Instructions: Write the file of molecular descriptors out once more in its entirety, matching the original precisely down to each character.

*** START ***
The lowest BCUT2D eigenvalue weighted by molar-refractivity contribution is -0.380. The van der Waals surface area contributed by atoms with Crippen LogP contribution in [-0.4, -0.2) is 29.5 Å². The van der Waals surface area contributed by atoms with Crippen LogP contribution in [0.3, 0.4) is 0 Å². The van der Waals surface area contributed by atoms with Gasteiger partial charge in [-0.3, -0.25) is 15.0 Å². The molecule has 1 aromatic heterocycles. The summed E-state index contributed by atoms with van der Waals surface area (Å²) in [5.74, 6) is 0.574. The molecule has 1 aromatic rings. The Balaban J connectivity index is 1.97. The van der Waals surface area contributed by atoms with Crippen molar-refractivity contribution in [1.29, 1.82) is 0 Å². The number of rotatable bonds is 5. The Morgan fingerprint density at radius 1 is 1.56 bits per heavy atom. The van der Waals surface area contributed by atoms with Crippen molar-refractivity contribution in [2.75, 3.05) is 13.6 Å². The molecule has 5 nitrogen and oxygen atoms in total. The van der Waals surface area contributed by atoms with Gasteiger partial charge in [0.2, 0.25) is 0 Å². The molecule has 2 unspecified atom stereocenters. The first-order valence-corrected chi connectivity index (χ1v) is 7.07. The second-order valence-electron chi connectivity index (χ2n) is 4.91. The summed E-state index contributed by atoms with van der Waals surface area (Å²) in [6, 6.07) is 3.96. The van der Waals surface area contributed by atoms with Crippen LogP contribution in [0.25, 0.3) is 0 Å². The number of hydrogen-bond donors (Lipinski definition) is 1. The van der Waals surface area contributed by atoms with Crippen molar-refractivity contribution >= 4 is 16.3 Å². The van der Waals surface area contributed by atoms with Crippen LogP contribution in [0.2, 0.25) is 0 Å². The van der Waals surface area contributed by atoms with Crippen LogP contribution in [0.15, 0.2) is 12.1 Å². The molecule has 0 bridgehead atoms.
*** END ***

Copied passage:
The lowest BCUT2D eigenvalue weighted by molar-refractivity contribution is -0.380. The van der Waals surface area contributed by atoms with Crippen LogP contribution in [-0.4, -0.2) is 29.5 Å². The van der Waals surface area contributed by atoms with Crippen LogP contribution in [0.3, 0.4) is 0 Å². The van der Waals surface area contributed by atoms with Gasteiger partial charge in [-0.3, -0.25) is 15.0 Å². The molecule has 1 aromatic heterocycles. The summed E-state index contributed by atoms with van der Waals surface area (Å²) in [5.74, 6) is 0.574. The molecule has 1 aromatic rings. The Balaban J connectivity index is 1.97. The van der Waals surface area contributed by atoms with Crippen molar-refractivity contribution in [1.29, 1.82) is 0 Å². The number of rotatable bonds is 5. The Morgan fingerprint density at radius 1 is 1.56 bits per heavy atom. The van der Waals surface area contributed by atoms with Crippen molar-refractivity contribution in [2.75, 3.05) is 13.6 Å². The molecule has 5 nitrogen and oxygen atoms in total. The van der Waals surface area contributed by atoms with Gasteiger partial charge in [0.2, 0.25) is 0 Å². The molecule has 2 unspecified atom stereocenters. The first-order valence-corrected chi connectivity index (χ1v) is 7.07. The second-order valence-electron chi connectivity index (χ2n) is 4.91. The summed E-state index contributed by atoms with van der Waals surface area (Å²) in [6, 6.07) is 3.96. The van der Waals surface area contributed by atoms with Crippen LogP contribution in [0.25, 0.3) is 0 Å². The number of hydrogen-bond donors (Lipinski definition) is 1. The van der Waals surface area contributed by atoms with Crippen molar-refractivity contribution >= 4 is 16.3 Å². The van der Waals surface area contributed by atoms with Crippen LogP contribution in [0.2, 0.25) is 0 Å². The van der Waals surface area contributed by atoms with Crippen LogP contribution in [0.15, 0.2) is 12.1 Å². The molecule has 0 bridgehead atoms.